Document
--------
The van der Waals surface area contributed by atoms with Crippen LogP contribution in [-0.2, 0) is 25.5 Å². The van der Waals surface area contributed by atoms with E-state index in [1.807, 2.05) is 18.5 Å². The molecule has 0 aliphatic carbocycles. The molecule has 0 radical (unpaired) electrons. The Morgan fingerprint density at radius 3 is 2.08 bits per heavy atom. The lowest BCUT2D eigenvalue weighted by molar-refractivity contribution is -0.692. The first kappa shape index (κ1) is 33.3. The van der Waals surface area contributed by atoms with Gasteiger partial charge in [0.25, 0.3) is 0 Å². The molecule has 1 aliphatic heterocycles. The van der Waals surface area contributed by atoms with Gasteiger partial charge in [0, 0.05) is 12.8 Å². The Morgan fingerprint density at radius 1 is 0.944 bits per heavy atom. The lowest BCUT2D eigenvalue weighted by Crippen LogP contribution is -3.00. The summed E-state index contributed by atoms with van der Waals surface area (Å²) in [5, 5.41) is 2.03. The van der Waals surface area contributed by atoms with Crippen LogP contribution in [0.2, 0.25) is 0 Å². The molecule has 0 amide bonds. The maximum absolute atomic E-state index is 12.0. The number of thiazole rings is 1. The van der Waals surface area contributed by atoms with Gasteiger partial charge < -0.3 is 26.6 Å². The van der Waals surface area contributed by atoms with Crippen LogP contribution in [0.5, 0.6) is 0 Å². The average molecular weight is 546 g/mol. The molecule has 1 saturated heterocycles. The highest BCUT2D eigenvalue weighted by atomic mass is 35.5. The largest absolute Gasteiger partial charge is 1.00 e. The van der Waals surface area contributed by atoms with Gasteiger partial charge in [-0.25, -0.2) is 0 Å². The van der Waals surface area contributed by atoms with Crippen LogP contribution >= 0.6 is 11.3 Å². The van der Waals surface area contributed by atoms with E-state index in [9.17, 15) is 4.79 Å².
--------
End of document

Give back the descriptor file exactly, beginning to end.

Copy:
The van der Waals surface area contributed by atoms with Crippen LogP contribution in [-0.2, 0) is 25.5 Å². The van der Waals surface area contributed by atoms with E-state index in [1.807, 2.05) is 18.5 Å². The molecule has 0 aliphatic carbocycles. The molecule has 0 radical (unpaired) electrons. The Morgan fingerprint density at radius 3 is 2.08 bits per heavy atom. The lowest BCUT2D eigenvalue weighted by molar-refractivity contribution is -0.692. The first kappa shape index (κ1) is 33.3. The van der Waals surface area contributed by atoms with Gasteiger partial charge in [0.25, 0.3) is 0 Å². The molecule has 1 aliphatic heterocycles. The van der Waals surface area contributed by atoms with Gasteiger partial charge in [0, 0.05) is 12.8 Å². The Morgan fingerprint density at radius 1 is 0.944 bits per heavy atom. The lowest BCUT2D eigenvalue weighted by Crippen LogP contribution is -3.00. The summed E-state index contributed by atoms with van der Waals surface area (Å²) in [5, 5.41) is 2.03. The van der Waals surface area contributed by atoms with Crippen LogP contribution in [0.2, 0.25) is 0 Å². The molecule has 0 amide bonds. The maximum absolute atomic E-state index is 12.0. The number of thiazole rings is 1. The van der Waals surface area contributed by atoms with Gasteiger partial charge < -0.3 is 26.6 Å². The van der Waals surface area contributed by atoms with Crippen LogP contribution in [0.5, 0.6) is 0 Å². The average molecular weight is 546 g/mol. The molecule has 1 saturated heterocycles. The highest BCUT2D eigenvalue weighted by atomic mass is 35.5. The largest absolute Gasteiger partial charge is 1.00 e. The van der Waals surface area contributed by atoms with Gasteiger partial charge in [-0.25, -0.2) is 0 Å². The van der Waals surface area contributed by atoms with Crippen LogP contribution >= 0.6 is 11.3 Å². The van der Waals surface area contributed by atoms with E-state index in [9.17, 15) is 4.79 Å².